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  1. Virtue as the Sole Intrinsic Good in Plato's Early Dialogues.Scott J. Senn - 2005 - In David Sedley (ed.), Oxford Studies in Ancient Philosophy Xxviii: Summer 2005. Oxford University Press.
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  2. Socratic Philosophy, Rationalism, and "Obedience": Decision Making Without Divine Intervention.Scott J. Senn - 2012 - Plato Journal 12.
    The main aim of this paper is to explain why Plato's Socrates devotes himself to philosophy. In so doing, I hope also to show that he does not sincerely believe that any of his decisions, about philosophy or anything, involve any kind of divine intervention. As my conclusions are contrary to a good bit of first-rate, recent scholarship on the subject, and also contrary to part of what Socrates himself says in Plato's Apology of Socrates, I think it is especially (...)
     
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    Ignorance or Irony in Plato’s Socrates?: A Look Beyond Avowals and Disavowals of Knowledge.Scott J. Senn - 2013 - Plato Journal 13:77-108.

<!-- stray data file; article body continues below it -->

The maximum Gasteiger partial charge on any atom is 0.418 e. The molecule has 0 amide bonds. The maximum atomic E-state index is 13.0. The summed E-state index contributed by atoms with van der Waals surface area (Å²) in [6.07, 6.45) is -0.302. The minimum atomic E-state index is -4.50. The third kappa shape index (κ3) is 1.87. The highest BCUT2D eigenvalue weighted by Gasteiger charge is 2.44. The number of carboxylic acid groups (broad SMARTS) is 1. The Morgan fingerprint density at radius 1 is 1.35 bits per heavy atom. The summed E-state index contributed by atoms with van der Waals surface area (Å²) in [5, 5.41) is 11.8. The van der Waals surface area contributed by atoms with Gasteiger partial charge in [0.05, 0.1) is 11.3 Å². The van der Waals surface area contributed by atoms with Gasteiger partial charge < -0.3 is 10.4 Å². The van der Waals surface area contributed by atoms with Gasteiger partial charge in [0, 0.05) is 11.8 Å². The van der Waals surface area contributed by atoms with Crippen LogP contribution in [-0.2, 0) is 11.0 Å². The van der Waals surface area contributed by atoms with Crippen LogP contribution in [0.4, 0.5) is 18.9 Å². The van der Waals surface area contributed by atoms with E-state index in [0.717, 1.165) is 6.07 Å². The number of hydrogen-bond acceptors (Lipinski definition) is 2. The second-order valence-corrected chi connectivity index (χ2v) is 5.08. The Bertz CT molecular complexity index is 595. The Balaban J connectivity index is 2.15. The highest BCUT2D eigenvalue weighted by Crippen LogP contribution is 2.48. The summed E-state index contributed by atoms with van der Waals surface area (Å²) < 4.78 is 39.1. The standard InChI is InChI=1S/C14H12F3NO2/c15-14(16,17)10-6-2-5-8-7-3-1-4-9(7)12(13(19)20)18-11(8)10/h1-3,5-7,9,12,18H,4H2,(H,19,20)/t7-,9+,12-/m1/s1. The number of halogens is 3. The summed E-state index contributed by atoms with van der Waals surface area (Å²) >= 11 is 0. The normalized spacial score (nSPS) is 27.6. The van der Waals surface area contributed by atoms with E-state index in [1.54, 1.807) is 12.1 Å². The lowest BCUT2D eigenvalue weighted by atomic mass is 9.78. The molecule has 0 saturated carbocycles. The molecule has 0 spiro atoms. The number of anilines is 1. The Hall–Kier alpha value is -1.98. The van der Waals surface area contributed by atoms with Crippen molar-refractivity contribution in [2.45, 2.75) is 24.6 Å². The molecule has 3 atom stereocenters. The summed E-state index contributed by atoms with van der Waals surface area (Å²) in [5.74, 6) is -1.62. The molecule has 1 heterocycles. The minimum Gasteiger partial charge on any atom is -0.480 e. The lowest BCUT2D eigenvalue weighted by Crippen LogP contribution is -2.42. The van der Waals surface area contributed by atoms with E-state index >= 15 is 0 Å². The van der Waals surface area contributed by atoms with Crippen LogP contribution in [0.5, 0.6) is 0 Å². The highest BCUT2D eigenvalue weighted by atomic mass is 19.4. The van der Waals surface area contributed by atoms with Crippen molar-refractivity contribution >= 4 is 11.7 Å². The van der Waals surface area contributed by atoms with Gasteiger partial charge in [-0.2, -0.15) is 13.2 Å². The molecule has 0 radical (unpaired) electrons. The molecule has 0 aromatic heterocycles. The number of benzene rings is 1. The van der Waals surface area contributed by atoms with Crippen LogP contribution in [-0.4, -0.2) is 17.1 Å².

My central thesis is that Socrates of Plato’s “early” dialogues believes he has the very wisdom he famously disavows. Eschewing the usual tack of analyzing his various avowals and disavowals of knowledge, I focus on other claims which entail a belief that he has wisdom par excellence—not just selfawareness of ignorance and not just so-called elenctic wisdom. First, I correct the common misimpression that Socrates is willing only to ask but not to answer questions. Indeed, he describes his own answers (...)
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  4. Socratic Philosophy, Rationalism, and "Obedience": Decision Making Without Divine Intervention.Scott J. Senn - 2012 - Plato Journal 12.
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